2014-07-11 5:10 GMT+09:00 Jeff King <p...@peff.net>:
> On Wed, Jul 09, 2014 at 11:46:14AM +0100, Peter Krefting wrote:
>> Jeff King:
>> >I did some digging, and I think the public API is setlocale with a NULL
>> >parameter, like:
>> >
>> > printf("%s\n", setlocale(LC_MESSAGES, NULL));
>> >
>> >That still will end up like "en_US.UTF-8", though;
>> And it only yields the highest-priority language, I think.
> I wasn't clear on whether POSIX locale variables actually supported
> multiple languages with priorities. I have never seen that, though the
> original commit message indicated that LANGUAGE=x:y was a thing (I
> wasn't sure if that was a made-up thing, or something that libc actually
> supported).
>> Debian's website has a nice writeup on the subject:
>> http://www.debian.org/intro/cn#howtoset
> That seems to be about language settings in browsers, which are a much
> richer set of preferences than POSIX locales (I think).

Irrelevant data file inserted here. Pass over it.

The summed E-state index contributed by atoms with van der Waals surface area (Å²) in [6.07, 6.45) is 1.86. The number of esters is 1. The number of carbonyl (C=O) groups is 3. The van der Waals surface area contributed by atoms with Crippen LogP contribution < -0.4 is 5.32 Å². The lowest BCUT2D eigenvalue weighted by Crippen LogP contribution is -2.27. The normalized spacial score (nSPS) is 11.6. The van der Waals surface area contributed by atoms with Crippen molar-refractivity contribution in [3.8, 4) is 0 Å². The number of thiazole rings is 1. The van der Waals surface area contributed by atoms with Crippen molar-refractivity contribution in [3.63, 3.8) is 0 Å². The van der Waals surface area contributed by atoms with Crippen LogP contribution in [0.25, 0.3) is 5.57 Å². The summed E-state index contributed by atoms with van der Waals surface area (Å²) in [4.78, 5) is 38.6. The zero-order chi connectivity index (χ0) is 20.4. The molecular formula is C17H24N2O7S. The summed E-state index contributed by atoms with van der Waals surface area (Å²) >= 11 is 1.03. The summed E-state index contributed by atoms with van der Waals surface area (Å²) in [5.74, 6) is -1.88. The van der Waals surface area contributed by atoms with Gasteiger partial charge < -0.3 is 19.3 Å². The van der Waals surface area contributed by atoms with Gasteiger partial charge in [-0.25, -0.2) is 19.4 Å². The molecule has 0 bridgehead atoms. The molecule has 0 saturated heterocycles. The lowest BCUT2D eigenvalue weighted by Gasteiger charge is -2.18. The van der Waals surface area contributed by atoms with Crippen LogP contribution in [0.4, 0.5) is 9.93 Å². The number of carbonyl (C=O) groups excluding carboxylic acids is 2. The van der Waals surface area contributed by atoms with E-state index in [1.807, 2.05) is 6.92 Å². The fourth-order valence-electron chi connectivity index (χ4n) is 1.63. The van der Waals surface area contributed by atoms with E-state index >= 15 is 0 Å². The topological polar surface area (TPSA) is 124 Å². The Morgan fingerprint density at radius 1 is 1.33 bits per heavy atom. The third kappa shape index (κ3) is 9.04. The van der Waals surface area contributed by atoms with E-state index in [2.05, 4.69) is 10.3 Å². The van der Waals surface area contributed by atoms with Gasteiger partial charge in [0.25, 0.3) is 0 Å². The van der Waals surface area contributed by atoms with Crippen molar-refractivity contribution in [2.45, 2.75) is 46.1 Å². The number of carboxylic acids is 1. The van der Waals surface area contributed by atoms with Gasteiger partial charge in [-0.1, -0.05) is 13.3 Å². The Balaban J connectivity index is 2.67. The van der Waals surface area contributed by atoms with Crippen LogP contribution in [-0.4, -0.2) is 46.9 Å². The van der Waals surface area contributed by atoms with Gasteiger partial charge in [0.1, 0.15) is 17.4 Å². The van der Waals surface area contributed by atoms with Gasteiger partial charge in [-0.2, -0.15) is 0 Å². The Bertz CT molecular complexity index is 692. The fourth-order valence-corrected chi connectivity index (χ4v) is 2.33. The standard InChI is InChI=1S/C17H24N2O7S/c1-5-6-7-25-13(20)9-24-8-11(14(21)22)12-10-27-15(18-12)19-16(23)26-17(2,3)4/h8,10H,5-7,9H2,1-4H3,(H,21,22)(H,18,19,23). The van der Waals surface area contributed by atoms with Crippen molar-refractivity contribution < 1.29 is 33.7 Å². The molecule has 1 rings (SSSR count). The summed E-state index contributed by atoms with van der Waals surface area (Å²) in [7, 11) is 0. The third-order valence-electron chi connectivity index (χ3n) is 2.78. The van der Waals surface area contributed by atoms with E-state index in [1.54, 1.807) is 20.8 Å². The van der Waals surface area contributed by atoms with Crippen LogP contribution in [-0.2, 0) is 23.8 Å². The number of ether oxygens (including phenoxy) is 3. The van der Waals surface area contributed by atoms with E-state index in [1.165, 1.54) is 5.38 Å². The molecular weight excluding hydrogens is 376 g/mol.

> It would not be wrong to have that level of configuration for git's http
> requests, but I do not know if it is worth the effort. Mapping the
> user's gettext locale into an accept-language header seems like a
> straightforward way to communicate to the other side what the client is
> using to show errors (so that errors coming from the server can match).

Thanks for you advice. I'll write a path to use both of
setlocale(LC_MESSAGES, NULL) and getenv("LANGUAGE") to get the user's
preferred language. setlocale(LC_MESSAGES, NULL) is quite nice way
because it takes LC_ALL, LC_MESSAGES and LANG into account, but not
LANGUAGE. I think we should take also LANGUAGE into account as gettext
does. [1]

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